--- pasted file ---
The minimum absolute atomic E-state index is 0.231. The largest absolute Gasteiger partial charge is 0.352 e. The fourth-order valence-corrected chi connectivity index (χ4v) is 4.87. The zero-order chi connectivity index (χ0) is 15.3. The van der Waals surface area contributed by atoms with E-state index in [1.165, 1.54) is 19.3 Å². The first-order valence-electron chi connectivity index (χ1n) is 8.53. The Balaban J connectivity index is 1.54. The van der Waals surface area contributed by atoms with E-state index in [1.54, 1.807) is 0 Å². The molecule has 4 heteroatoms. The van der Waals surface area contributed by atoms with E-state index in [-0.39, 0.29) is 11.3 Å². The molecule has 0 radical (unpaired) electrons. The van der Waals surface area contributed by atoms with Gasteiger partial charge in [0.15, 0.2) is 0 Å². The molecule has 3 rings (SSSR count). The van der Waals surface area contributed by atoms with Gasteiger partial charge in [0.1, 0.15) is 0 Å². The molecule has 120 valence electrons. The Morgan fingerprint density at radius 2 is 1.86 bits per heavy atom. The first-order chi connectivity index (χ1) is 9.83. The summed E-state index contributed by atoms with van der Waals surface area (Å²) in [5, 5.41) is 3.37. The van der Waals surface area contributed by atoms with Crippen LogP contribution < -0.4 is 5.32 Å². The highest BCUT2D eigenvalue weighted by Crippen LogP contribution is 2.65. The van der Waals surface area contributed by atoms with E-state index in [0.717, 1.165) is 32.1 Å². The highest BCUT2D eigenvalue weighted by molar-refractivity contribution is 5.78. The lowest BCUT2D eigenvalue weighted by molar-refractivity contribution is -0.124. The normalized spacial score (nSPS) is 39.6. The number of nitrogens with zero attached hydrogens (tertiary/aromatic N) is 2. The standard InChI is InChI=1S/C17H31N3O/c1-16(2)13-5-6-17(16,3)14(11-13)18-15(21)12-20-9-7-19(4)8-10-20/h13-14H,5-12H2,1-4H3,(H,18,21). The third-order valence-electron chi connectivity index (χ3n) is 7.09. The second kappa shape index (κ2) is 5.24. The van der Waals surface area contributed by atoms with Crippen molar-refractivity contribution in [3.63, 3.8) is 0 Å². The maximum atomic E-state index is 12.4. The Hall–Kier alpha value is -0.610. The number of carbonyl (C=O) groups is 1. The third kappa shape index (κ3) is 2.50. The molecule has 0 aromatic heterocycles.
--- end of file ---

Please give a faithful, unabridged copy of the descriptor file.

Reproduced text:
The minimum absolute atomic E-state index is 0.231. The largest absolute Gasteiger partial charge is 0.352 e. The fourth-order valence-corrected chi connectivity index (χ4v) is 4.87. The zero-order chi connectivity index (χ0) is 15.3. The van der Waals surface area contributed by atoms with E-state index in [1.165, 1.54) is 19.3 Å². The first-order valence-electron chi connectivity index (χ1n) is 8.53. The Balaban J connectivity index is 1.54. The van der Waals surface area contributed by atoms with E-state index in [1.54, 1.807) is 0 Å². The molecule has 4 heteroatoms. The van der Waals surface area contributed by atoms with E-state index in [-0.39, 0.29) is 11.3 Å². The molecule has 0 radical (unpaired) electrons. The van der Waals surface area contributed by atoms with Gasteiger partial charge in [0.15, 0.2) is 0 Å². The molecule has 3 rings (SSSR count). The van der Waals surface area contributed by atoms with Gasteiger partial charge in [0.1, 0.15) is 0 Å². The molecule has 120 valence electrons. The Morgan fingerprint density at radius 2 is 1.86 bits per heavy atom. The first-order chi connectivity index (χ1) is 9.83. The summed E-state index contributed by atoms with van der Waals surface area (Å²) in [5, 5.41) is 3.37. The van der Waals surface area contributed by atoms with Crippen LogP contribution < -0.4 is 5.32 Å². The highest BCUT2D eigenvalue weighted by Crippen LogP contribution is 2.65. The van der Waals surface area contributed by atoms with E-state index in [0.717, 1.165) is 32.1 Å². The highest BCUT2D eigenvalue weighted by molar-refractivity contribution is 5.78. The lowest BCUT2D eigenvalue weighted by molar-refractivity contribution is -0.124. The normalized spacial score (nSPS) is 39.6. The number of nitrogens with zero attached hydrogens (tertiary/aromatic N) is 2. The standard InChI is InChI=1S/C17H31N3O/c1-16(2)13-5-6-17(16,3)14(11-13)18-15(21)12-20-9-7-19(4)8-10-20/h13-14H,5-12H2,1-4H3,(H,18,21). The third-order valence-electron chi connectivity index (χ3n) is 7.09. The second kappa shape index (κ2) is 5.24. The van der Waals surface area contributed by atoms with Crippen molar-refractivity contribution in [3.63, 3.8) is 0 Å². The maximum atomic E-state index is 12.4. The Hall–Kier alpha value is -0.610. The number of carbonyl (C=O) groups is 1. The third kappa shape index (κ3) is 2.50. The molecule has 0 aromatic heterocycles.